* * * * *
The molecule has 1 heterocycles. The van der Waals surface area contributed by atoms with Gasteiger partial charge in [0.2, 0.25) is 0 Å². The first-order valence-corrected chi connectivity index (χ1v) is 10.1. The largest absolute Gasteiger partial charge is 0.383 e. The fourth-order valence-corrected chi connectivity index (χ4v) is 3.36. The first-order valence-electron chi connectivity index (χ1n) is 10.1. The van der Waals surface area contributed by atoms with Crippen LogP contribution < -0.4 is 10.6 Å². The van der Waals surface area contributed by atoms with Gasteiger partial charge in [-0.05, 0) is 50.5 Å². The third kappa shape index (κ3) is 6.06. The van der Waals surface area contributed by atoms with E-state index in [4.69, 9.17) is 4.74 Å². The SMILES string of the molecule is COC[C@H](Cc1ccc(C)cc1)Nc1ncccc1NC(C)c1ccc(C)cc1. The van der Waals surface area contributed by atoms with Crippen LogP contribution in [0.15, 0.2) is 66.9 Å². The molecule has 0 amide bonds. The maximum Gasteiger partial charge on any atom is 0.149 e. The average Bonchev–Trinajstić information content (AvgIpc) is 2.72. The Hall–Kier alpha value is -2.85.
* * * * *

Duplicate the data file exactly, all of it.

The molecule has 1 heterocycles. The van der Waals surface area contributed by atoms with Gasteiger partial charge in [0.2, 0.25) is 0 Å². The first-order valence-corrected chi connectivity index (χ1v) is 10.1. The largest absolute Gasteiger partial charge is 0.383 e. The fourth-order valence-corrected chi connectivity index (χ4v) is 3.36. The first-order valence-electron chi connectivity index (χ1n) is 10.1. The van der Waals surface area contributed by atoms with Crippen LogP contribution < -0.4 is 10.6 Å². The van der Waals surface area contributed by atoms with Gasteiger partial charge in [-0.05, 0) is 50.5 Å². The third kappa shape index (κ3) is 6.06. The van der Waals surface area contributed by atoms with E-state index in [4.69, 9.17) is 4.74 Å². The SMILES string of the molecule is COC[C@H](Cc1ccc(C)cc1)Nc1ncccc1NC(C)c1ccc(C)cc1. The van der Waals surface area contributed by atoms with Crippen LogP contribution in [0.15, 0.2) is 66.9 Å². The molecule has 0 amide bonds. The maximum Gasteiger partial charge on any atom is 0.149 e. The average Bonchev–Trinajstić information content (AvgIpc) is 2.72. The Hall–Kier alpha value is -2.85.